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Papers of the Week

2020 Feb 24

World Neurosurg

Dural Arteriovenous Fistula Presenting as Trigeminal Neuralgia: Two Case Reports and Review of the Literature.


Brown EC, Texakalidis P, Stedelin B, Tora MS, Rindler RS, Grossberg JA, Peterson R, Campbell M, Cetas JS, Boulis N, Raslan AM
World Neurosurg. 2020 Feb 24.
PMID: 32105882.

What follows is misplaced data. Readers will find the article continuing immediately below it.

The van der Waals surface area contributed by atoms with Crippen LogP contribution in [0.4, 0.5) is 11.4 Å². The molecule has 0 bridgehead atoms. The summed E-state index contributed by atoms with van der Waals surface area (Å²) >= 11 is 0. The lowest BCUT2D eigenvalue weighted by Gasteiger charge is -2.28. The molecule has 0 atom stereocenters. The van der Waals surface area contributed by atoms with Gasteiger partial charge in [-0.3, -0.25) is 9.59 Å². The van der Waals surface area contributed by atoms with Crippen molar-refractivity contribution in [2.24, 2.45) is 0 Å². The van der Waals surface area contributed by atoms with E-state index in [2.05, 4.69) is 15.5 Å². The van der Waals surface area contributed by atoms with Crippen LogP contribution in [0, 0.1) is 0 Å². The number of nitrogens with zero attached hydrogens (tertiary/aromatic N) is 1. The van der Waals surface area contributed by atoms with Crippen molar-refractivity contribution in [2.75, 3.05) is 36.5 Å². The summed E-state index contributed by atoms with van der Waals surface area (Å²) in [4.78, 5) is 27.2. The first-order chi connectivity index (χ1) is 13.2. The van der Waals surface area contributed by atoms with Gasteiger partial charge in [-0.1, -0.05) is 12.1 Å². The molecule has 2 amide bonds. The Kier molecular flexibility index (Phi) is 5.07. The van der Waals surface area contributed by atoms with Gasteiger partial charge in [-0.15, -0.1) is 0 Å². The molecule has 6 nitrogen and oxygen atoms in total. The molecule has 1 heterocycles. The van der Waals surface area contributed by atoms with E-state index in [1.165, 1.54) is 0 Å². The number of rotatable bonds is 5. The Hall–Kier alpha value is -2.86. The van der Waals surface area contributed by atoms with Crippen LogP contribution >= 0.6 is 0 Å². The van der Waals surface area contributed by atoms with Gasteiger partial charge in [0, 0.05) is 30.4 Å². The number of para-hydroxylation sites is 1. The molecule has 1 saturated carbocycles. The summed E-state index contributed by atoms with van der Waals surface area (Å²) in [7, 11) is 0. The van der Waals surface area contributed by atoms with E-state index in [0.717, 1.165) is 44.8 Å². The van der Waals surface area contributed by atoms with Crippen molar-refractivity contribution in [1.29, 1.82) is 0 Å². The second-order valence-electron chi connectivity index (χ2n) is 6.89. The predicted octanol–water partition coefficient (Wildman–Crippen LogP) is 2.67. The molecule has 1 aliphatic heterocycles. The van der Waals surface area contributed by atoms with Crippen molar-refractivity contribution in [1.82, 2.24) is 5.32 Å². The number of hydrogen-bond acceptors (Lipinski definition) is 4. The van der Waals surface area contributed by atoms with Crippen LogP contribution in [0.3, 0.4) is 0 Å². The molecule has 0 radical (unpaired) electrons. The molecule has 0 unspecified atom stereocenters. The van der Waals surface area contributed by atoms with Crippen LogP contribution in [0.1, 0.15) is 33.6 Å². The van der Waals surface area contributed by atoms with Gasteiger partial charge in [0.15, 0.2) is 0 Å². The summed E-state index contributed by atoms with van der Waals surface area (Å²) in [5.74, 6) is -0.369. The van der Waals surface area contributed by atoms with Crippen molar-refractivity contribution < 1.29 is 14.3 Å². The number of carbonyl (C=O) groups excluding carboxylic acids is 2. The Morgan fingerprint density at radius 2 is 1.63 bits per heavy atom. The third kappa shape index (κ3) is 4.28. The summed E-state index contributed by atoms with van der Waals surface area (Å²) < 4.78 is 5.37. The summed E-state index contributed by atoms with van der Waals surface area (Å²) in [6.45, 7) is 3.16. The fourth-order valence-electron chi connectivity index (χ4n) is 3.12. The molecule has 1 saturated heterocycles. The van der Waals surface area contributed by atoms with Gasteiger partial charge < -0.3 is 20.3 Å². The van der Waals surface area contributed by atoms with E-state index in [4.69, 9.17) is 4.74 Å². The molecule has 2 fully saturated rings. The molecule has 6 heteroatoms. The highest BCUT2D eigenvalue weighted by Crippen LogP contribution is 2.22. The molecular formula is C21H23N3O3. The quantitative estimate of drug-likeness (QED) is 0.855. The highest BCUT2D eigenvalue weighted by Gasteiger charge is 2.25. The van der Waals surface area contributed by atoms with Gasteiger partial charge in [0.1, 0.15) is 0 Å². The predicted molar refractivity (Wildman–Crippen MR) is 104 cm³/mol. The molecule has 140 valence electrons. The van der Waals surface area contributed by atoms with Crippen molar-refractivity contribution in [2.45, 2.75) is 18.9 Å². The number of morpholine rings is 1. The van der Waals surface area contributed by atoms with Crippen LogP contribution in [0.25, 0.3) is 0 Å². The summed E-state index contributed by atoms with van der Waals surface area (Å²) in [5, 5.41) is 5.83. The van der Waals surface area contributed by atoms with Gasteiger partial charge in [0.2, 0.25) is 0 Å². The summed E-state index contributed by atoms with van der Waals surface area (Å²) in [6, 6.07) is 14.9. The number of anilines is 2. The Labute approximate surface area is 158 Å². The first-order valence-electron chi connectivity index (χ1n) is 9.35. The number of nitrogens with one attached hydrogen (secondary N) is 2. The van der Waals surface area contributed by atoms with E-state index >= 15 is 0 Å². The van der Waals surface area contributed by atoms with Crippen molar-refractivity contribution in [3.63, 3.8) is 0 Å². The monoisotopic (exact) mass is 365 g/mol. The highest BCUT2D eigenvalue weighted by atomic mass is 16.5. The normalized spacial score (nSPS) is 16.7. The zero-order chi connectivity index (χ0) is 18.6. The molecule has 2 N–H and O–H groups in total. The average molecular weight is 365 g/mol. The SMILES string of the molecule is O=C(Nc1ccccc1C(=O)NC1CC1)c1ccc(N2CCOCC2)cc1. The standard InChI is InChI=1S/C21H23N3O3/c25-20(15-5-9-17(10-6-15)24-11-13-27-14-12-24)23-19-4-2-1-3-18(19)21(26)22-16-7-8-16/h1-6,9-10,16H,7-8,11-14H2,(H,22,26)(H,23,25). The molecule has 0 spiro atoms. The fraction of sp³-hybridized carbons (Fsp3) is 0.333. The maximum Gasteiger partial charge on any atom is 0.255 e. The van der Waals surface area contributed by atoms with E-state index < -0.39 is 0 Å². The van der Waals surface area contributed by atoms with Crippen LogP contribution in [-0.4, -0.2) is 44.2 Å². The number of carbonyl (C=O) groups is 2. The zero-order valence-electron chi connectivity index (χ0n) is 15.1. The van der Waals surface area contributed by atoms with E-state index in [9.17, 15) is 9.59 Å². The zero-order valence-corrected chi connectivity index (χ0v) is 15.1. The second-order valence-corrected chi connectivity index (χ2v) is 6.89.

Dural arteriovenous fistulae (dAVF) can sporadically compress the root entry zone (REZ) of the trigeminal nerve or the Gasserian ganglion and can therefore be a rare cause of isolated or complicated trigeminal neuralgia (TN). We describe two cases of TN related to dAVF treated similarly with transarterial embolization but with divergent outcomes. Further, we completed a comprehensive literature review of previously reported cases to date. A sparse but growing literature with regards to this specific and rare but salient cause of TN was noted. The type of dAVF most commonly found to cause TN was that of a tentorial nidus; a lesion generally accepted to be at high risk of hemorrhage and in need of urgent treatment. This warrants imaging for new TN presentations to ensure that a dangerous lesion does not represent the underlying cause, especially when the TN symptoms are comorbid with other symptoms such as a bruit. Treatments pursued span the range of open surgery, endovascular treatment, and radiosurgery with great success in treating both the TN symptoms as well as the rupture risk of the dAVF itself in most case. Indeed, endovascular approaches are becoming more widely employed for these cases over time, often resolving the abnormality on first treatment attempt. Other cases reach resolution after employing a combination of treatment modalities. This work highlights that dAVFs, particularly the tentorial type, are capable of causing TN symptomatically identical to that of other etiologies and that treatment of the dAVF itself is often sufficient.